104,526      100,491   
               

Property and equipment, net

     50,636      57,155   

Investments

     14,931      35,060   

Retail real estate

     28,793      29,588   

Notes receivable, net of allowance for doubtful accounts and discounts of $8,950 and $6,596 as of November 28, 2009 and November 29, 2008, respectively

     8,309      13,608   

Other

     9,034      9,140   
               
     61,067      87,396   
               

Total assets

   $ 216,229    $ 245,042   
               

Liabilities and Stockholders’ Equity

     

Current liabilities

     

Accounts payable

   $ 14,711    $ 18,747   

Accrued compensation and benefits

     6,490      4,618   

Customer deposits

     5,946      6,725   

Dividends payable

     —        1,142   

Other accrued liabilities

     11,730      10,977   

Current portion of real estate notes payable

     4,393      812   
               

Total current liabilities

     43,270      43,021   
               

Long-term liabilities

     

Post employment benefit obligations

     10,841      12,829   

Bank debt

     15,000      19,000   

Real estate notes payable

     16,953      21,346   

Distributions in excess of affiliate earnings

     10,954      11,910   

Other long-term liabilities

     8,877      6,757   
               
     62,625      71,842   
               

Commitments and Contingencies

     

Stockholders’ equity

     

Common stock, $5 par value; 50,000,000 shares authorized; issued and outstanding 11,454,716 in 2009 and 11,420,431 in 2008

     57,274      57,102   

Retained earnings

     50,461      73,160   

Additional paid-in-capital

     481      346   

Accumulated other comprehensive income (loss)

     2,118      (429
               

Total stockholders’ equity

     110,334      130,179   
               

Total liabilities and stockholders’ equity

   $ 216,229    $ 245,042   
               

The accompanying notes to consolidated financial statements are an integral part of these balance sheets.

 

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Consolidated Statements of Operations

Bassett Furniture Industries, Incorporated and Subsidiaries

For the years ended November 28, 2009, November 29, 2008, and November 24, 2007

(In thousands, except per share data)

 

     2009     2008     2007  

Net sales

   $ 232,722      $ 288,298      $ 295,384   

Cost of sales

     129,882        173,399        195,001   
                        

Gross profit

     102,840        114,899        100,383   

Selling, general and administrative expenses

     118,994        128,345        112,439   

Income from Continued Dumping & Subsidy Offset Act

     (1,627     (2,122     (2,135

Restructuring, asset impairment charges and unusual gain, net

     2,987        3,070        5,544   

Lease exit costs

     2,434        642        2,297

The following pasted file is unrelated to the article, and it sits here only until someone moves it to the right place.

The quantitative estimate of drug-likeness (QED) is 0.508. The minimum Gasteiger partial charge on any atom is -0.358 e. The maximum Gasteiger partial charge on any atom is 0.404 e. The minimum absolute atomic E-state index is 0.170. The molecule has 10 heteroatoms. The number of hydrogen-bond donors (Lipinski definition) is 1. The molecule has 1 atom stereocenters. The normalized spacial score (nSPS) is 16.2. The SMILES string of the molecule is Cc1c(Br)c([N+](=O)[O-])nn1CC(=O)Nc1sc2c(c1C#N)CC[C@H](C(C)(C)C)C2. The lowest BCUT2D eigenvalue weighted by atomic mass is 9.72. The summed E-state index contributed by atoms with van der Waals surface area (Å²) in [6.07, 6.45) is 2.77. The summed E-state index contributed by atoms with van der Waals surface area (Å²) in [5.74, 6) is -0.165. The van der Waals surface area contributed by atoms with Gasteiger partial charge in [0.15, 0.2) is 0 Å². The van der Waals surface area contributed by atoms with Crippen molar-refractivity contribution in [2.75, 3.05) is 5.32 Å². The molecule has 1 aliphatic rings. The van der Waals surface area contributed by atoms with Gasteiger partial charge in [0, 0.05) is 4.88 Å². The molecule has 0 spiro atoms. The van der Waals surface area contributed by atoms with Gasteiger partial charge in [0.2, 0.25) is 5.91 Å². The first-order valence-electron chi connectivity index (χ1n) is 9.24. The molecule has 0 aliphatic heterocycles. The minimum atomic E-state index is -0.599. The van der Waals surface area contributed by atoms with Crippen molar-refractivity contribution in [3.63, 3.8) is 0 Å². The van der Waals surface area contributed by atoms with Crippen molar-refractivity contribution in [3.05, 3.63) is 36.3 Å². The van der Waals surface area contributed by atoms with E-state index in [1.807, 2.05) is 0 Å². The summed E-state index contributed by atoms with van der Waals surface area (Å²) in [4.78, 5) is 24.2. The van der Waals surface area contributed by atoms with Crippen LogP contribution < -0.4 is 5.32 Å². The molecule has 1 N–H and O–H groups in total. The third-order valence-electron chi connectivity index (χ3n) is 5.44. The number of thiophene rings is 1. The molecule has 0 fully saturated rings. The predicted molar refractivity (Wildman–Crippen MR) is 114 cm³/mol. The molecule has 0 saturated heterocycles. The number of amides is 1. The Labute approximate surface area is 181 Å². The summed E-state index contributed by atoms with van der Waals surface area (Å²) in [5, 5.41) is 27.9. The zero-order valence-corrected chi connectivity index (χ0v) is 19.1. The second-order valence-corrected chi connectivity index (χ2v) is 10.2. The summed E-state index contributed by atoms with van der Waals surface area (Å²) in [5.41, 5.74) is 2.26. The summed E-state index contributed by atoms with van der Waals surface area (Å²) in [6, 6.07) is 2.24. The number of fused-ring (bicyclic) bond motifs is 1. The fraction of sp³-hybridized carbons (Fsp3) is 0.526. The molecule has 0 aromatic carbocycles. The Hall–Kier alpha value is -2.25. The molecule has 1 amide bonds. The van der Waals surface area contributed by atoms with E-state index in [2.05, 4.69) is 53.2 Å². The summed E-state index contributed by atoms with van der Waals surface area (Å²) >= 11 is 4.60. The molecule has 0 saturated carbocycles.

Proxy defense costs

     —          1,418        —     

LRG settlement and debt restructuring

     —          —          2,154   
                        

Loss from operations

     (19,948     (16,454     (19,916

Income (loss) from investments

     (1,966     (3,938     5,921   

Other than temporary impairment of investments

     (1,255     (3,296     —     

Income from unconsolidated affiliated companies, net

     5,067        6,300        5,298   

Interest expense

     (3,699     (4,021     (3,671

Other loss, net

     (2,652     (2,001     (1,601
                        

Loss before income taxes

     (24,453     (23,410     (13,969

Income tax (provision) benefit

     1,754        (16,945     4,059   
                        

Net loss

   $ (22,699   $ (40,355   $ (9,910
                        

Net loss per share

      

Basic and diluted loss per share

   $ (1.99   $ (3.46   $ (0.84
                        

The accompanying notes to consolidated financial statements are an integral part of these statements.

 

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Consolidated Statements of Cash Flows

Bassett Furniture Industries, Incorporated and Subsidiaries

For the years ended November 28, 2009, November 29, 2008, and November 24, 2007

(In thousands)

 

     2009     2008     2007  

Operating activities:

      

Net loss

   $ (22,699   $ (40,355   $ (9,910

Adjustments to reconcile net loss to net cash provided by (used in) operating activities:

      

Depreciation and amortization

     6,604        8,089        9,089   

Equity in undistributed income of investments and unconsolidated affiliated companies

     (2,319     (890     (8,323

Provision for restructuring, asset impairment charges and unusual gains, net

     2,987        3,070        5,544   

Impairment of real estate

     —          748        —     

Lease exit costs

     2,434        642        2,297   

Provision for lease and loan guarantees

     2,834        292        —     

Provision for losses on accounts and notes receivable

     15,205        11,769        3,852   

Other than temporary impairment of investments

     1,255        3,296        —     

Realized income from investments

     (764     (1,447     (2,937

Deferred income taxes

     —          17,403        (2,963

Payment to terminate lease

     (400     —          —     

LRG settlement and debt restructuring

     —          —          2,154   

Other, net

     (2,236     99        669   

Changes in operating assets and liabilities

      

Accounts receivable

     (6,744     (13,161     (10,919

Inventories

     11,704        7,199        (315

Other current assets

     3,451        (1,047     (5,662

Accounts payable and accrued liabilities

     (7,064     (14,662     8,962   
                        

Net cash provided by (used in) operating activities